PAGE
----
Register Developer is changing.
We've moved our base of operations from the UK to Silicon Valley, where under a new editor - the Register's former software editor, Gavin Clarke - we will build on the work of Martin and David, who successfully established Register Developer.
Register Developer will now combine its proximity to the people and events that matter in app dev and software with our trademark skepticism, producing an even greater supply of comprehensive news and technology coverage that helps you do your job - and let off steam!
With the new base, we plan to go deeper in our coverage of popular staples such as code and data, while also expanded our work through new sections on lifecycle and project management, devices and writing to chips.
Register Developer will also preview the latest works from industry thinkers writing books on application development - with room for you to lend your comments and reviews - and there'll be more information on careers and salaries.
Register Developer will continue to draw on the regulars you already know and love, while also bringing in a new team of journalists, practitioners and gurus based in different corners of the world.
Why the change?
Because software and application development are changing. Not since the 1980s - not even with the advent of Java - has there been so much choice, uncertainty and relativity for developers picking and using platforms and architectures.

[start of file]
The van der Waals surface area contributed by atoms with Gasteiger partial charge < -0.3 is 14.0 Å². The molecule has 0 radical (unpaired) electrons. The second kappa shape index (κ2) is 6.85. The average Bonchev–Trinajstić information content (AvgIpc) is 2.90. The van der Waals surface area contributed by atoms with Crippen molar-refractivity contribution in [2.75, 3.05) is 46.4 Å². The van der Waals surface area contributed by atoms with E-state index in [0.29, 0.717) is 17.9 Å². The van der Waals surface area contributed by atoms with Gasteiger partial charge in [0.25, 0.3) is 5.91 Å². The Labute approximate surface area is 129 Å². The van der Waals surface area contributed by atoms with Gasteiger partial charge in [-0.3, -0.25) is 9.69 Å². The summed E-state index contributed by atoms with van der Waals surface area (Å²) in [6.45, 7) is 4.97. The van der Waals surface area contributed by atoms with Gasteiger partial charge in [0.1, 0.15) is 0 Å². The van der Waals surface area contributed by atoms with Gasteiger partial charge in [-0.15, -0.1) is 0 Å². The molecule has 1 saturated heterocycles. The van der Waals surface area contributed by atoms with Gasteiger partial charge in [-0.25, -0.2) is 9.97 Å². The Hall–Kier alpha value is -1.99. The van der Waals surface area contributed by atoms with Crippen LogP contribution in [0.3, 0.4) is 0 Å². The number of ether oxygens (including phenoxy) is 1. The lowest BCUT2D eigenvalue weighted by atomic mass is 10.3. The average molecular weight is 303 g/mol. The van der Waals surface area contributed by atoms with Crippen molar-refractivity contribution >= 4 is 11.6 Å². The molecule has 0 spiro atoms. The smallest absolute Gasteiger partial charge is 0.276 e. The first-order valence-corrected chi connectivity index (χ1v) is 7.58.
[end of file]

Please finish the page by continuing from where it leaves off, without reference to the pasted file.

Thirty years ago, the future looked like this...
Bill-o snapped by the Albuquerque, New Mexico, police department
Love him or hate him (and I know you do in equal numbers, based on the comments we get) Bill-o had - by the mid to late 1990s - established Windows, Office, Outlook, Internet Explorer, Windows NT and Exchange as the target platforms for any developer really serious about either their career or about making money writing business and consumer software.
I knew Windows was big when - during in the middle of a routine dental exam in 1994 - my dentist stopped to ask me which Windows multimedia PC he should buy.
Today, the old certainties are gone.
LAMP, AJAX, mobile, software as a service and the continued existence of Windows and Java along with the arrival of multi-core chips and virtualization demand broader and deeper coverage for developers who want to know what is the future, what that platform means for building software, and what happens to the old stuff?
As ever, with the new guard comes a certain cockiness, As in the 1990s, Siren-like vendors are calling you to waste your time and money building software on the equivalent of NeXT, OS/2, Lotus eSuite and AltaVista - historical dead ends. What's to stop Google and Salesforce.com from blowing away and to prevent Java from seeing off AJAX and Ruby once the fun's gone out of them?
Stick with Register Developer. We'll see right.®